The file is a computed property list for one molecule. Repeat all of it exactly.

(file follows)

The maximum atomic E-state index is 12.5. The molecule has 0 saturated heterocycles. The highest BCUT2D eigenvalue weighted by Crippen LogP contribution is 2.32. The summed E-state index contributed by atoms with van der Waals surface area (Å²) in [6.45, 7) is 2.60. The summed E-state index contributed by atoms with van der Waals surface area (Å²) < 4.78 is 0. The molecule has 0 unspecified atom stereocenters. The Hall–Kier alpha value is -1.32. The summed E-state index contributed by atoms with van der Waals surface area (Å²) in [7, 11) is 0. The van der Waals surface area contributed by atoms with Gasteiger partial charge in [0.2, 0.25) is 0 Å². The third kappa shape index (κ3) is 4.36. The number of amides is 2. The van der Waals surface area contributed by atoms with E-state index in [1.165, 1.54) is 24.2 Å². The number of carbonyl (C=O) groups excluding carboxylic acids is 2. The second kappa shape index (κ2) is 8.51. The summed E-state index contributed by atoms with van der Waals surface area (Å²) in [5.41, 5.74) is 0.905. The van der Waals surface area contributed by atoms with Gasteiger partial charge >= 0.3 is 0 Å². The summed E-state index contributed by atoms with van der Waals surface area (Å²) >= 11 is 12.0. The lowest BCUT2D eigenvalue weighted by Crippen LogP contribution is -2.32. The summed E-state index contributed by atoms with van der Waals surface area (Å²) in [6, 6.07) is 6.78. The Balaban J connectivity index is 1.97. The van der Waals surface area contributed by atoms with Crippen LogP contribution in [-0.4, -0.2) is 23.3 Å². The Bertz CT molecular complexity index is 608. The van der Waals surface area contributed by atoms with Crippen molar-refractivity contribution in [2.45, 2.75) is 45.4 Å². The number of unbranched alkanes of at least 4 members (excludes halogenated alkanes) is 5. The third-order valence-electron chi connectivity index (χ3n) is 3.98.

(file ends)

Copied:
The maximum atomic E-state index is 12.5. The molecule has 0 saturated heterocycles. The highest BCUT2D eigenvalue weighted by Crippen LogP contribution is 2.32. The summed E-state index contributed by atoms with van der Waals surface area (Å²) in [6.45, 7) is 2.60. The summed E-state index contributed by atoms with van der Waals surface area (Å²) < 4.78 is 0. The molecule has 0 unspecified atom stereocenters. The Hall–Kier alpha value is -1.32. The summed E-state index contributed by atoms with van der Waals surface area (Å²) in [7, 11) is 0. The van der Waals surface area contributed by atoms with Gasteiger partial charge in [0.2, 0.25) is 0 Å². The third kappa shape index (κ3) is 4.36. The number of amides is 2. The van der Waals surface area contributed by atoms with E-state index in [1.165, 1.54) is 24.2 Å². The number of carbonyl (C=O) groups excluding carboxylic acids is 2. The second kappa shape index (κ2) is 8.51. The summed E-state index contributed by atoms with van der Waals surface area (Å²) in [5.41, 5.74) is 0.905. The van der Waals surface area contributed by atoms with Gasteiger partial charge >= 0.3 is 0 Å². The summed E-state index contributed by atoms with van der Waals surface area (Å²) >= 11 is 12.0. The lowest BCUT2D eigenvalue weighted by Crippen LogP contribution is -2.32. The summed E-state index contributed by atoms with van der Waals surface area (Å²) in [6, 6.07) is 6.78. The Balaban J connectivity index is 1.97. The van der Waals surface area contributed by atoms with Crippen LogP contribution in [-0.4, -0.2) is 23.3 Å². The Bertz CT molecular complexity index is 608. The van der Waals surface area contributed by atoms with Crippen molar-refractivity contribution in [2.45, 2.75) is 45.4 Å². The number of unbranched alkanes of at least 4 members (excludes halogenated alkanes) is 5. The third-order valence-electron chi connectivity index (χ3n) is 3.98.